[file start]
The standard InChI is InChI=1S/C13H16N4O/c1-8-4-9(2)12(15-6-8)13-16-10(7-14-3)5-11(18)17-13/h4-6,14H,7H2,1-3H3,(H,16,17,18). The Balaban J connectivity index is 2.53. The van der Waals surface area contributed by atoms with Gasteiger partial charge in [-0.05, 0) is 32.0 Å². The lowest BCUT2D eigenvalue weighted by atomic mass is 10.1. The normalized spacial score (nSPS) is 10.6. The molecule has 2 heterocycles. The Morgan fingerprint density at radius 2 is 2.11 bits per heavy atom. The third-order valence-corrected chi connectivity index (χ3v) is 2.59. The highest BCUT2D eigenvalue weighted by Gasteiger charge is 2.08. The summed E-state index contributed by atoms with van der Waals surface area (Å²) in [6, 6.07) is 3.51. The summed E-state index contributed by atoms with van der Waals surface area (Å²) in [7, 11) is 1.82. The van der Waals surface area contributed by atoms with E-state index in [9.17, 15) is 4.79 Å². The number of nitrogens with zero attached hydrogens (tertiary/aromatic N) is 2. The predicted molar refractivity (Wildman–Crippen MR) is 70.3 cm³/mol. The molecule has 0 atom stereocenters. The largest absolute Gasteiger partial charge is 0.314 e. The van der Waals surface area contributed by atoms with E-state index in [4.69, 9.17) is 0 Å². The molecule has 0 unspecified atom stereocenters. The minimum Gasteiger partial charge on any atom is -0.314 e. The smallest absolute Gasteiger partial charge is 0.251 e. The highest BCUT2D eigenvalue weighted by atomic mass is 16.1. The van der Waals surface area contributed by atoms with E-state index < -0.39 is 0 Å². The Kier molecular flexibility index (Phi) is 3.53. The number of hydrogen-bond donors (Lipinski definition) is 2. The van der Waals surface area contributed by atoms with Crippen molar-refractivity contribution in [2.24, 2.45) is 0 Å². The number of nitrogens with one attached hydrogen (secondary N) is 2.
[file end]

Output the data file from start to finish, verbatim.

The standard InChI is InChI=1S/C13H16N4O/c1-8-4-9(2)12(15-6-8)13-16-10(7-14-3)5-11(18)17-13/h4-6,14H,7H2,1-3H3,(H,16,17,18). The Balaban J connectivity index is 2.53. The van der Waals surface area contributed by atoms with Gasteiger partial charge in [-0.05, 0) is 32.0 Å². The lowest BCUT2D eigenvalue weighted by atomic mass is 10.1. The normalized spacial score (nSPS) is 10.6. The molecule has 2 heterocycles. The Morgan fingerprint density at radius 2 is 2.11 bits per heavy atom. The third-order valence-corrected chi connectivity index (χ3v) is 2.59. The highest BCUT2D eigenvalue weighted by Gasteiger charge is 2.08. The summed E-state index contributed by atoms with van der Waals surface area (Å²) in [6, 6.07) is 3.51. The summed E-state index contributed by atoms with van der Waals surface area (Å²) in [7, 11) is 1.82. The van der Waals surface area contributed by atoms with E-state index in [9.17, 15) is 4.79 Å². The number of nitrogens with zero attached hydrogens (tertiary/aromatic N) is 2. The predicted molar refractivity (Wildman–Crippen MR) is 70.3 cm³/mol. The molecule has 0 atom stereocenters. The largest absolute Gasteiger partial charge is 0.314 e. The van der Waals surface area contributed by atoms with E-state index in [4.69, 9.17) is 0 Å². The molecule has 0 unspecified atom stereocenters. The minimum Gasteiger partial charge on any atom is -0.314 e. The smallest absolute Gasteiger partial charge is 0.251 e. The highest BCUT2D eigenvalue weighted by atomic mass is 16.1. The van der Waals surface area contributed by atoms with E-state index < -0.39 is 0 Å². The Kier molecular flexibility index (Phi) is 3.53. The number of hydrogen-bond donors (Lipinski definition) is 2. The van der Waals surface area contributed by atoms with Crippen molar-refractivity contribution in [2.24, 2.45) is 0 Å². The number of nitrogens with one attached hydrogen (secondary N) is 2.